Suu Kyi as President

Children in the NLD Headquarter. Photo: Håvard Kleppa
Children in the NLD Headquarter. Photo: Håvard Kleppa


– I want to run for president and I’m quite frank about it, said Aung San Suu Kyi  during the World Economic Forum on East Asia in the country’s capital of Naypyitaw. – If I pretended that I didn’t want to be president I wouldn’t be honest, she added.

Aung San  Suu Kyi is admired in a nation being transformed by a nominally civilian government that succeeded decades of military rule. Her National League for Democracy party won almost every seat in last year’s by-elections, and photos of her are hung in houses even in remote villages across the country.

Change the Constitution
For now, Ms. Suu Kyi is not allowed to become the president. She was marriod to the Briton Michael Harris, and both her sons are British. But the reformist government is positive to change the Constitution. To change the Constitution, more than 75% of the votes in Parliament are needed. The Military has 25% of the seats.

In recent months, Ms. Suu Kyi has been criticized by human-rights groups contending that her presidential ambitions deter her from speaking out against the country’s deadly violence between majority Buddhists and minority Muslims.

Tension between the two religious groups has gradually spread from western Rakhine state across other areas, leaving hundreds dead and thousands of Muslims displaced.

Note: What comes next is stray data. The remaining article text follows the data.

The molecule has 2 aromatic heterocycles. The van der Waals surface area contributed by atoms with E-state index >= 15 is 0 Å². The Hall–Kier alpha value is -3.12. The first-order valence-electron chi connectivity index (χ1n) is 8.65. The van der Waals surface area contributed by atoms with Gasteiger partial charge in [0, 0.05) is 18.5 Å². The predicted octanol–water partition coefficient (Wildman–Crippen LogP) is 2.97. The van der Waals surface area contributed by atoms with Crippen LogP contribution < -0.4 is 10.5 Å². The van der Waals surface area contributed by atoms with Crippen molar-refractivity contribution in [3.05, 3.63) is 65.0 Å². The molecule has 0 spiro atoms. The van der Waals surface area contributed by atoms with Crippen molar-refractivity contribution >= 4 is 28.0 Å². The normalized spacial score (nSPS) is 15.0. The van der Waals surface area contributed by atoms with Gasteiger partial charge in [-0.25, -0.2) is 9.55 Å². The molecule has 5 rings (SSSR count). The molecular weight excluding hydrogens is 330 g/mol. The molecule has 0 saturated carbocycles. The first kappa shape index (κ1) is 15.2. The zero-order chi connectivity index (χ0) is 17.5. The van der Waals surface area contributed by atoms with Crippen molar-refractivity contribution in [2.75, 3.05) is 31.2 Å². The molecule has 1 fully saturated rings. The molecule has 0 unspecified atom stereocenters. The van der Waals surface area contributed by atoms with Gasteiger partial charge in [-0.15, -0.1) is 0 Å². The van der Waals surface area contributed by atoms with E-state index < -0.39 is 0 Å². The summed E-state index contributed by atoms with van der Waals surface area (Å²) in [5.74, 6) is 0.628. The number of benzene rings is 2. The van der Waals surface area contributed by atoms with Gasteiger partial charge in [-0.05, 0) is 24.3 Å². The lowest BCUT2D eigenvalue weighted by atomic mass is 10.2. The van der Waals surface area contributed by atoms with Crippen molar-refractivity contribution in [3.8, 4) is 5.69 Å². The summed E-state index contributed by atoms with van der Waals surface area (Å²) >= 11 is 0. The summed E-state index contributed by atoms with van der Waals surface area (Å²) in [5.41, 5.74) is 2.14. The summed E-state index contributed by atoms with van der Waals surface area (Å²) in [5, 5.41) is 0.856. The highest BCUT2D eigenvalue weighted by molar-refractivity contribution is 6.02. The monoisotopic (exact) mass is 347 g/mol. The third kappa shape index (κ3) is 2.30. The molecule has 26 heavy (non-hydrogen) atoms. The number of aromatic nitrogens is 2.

– Nobody seems to be very satisfied with me because I am not taking sides, Aung San Suu Kyi said Thursday. I do not want to aggravate the situation by saying one community is wrong or another community is wrong,she added later to journalists.

The opposition leader says the rule of law and ensuring security for all citizens are key to solving Myanmar’s ethnic and religious tension. She has stressed adhering to international human-rights norms. Last week, Aung San Suu Kyi criticized a proposed policy by local leaders in Rakhine to create a limit of two children on Rohingya Muslims.

Suu Kyi, who was herself locked up by the former military government for a total of 15 years, remains hugely popular in Myanmar and her National League for Democracy party is widely expected to win the elections if they are free and fair.




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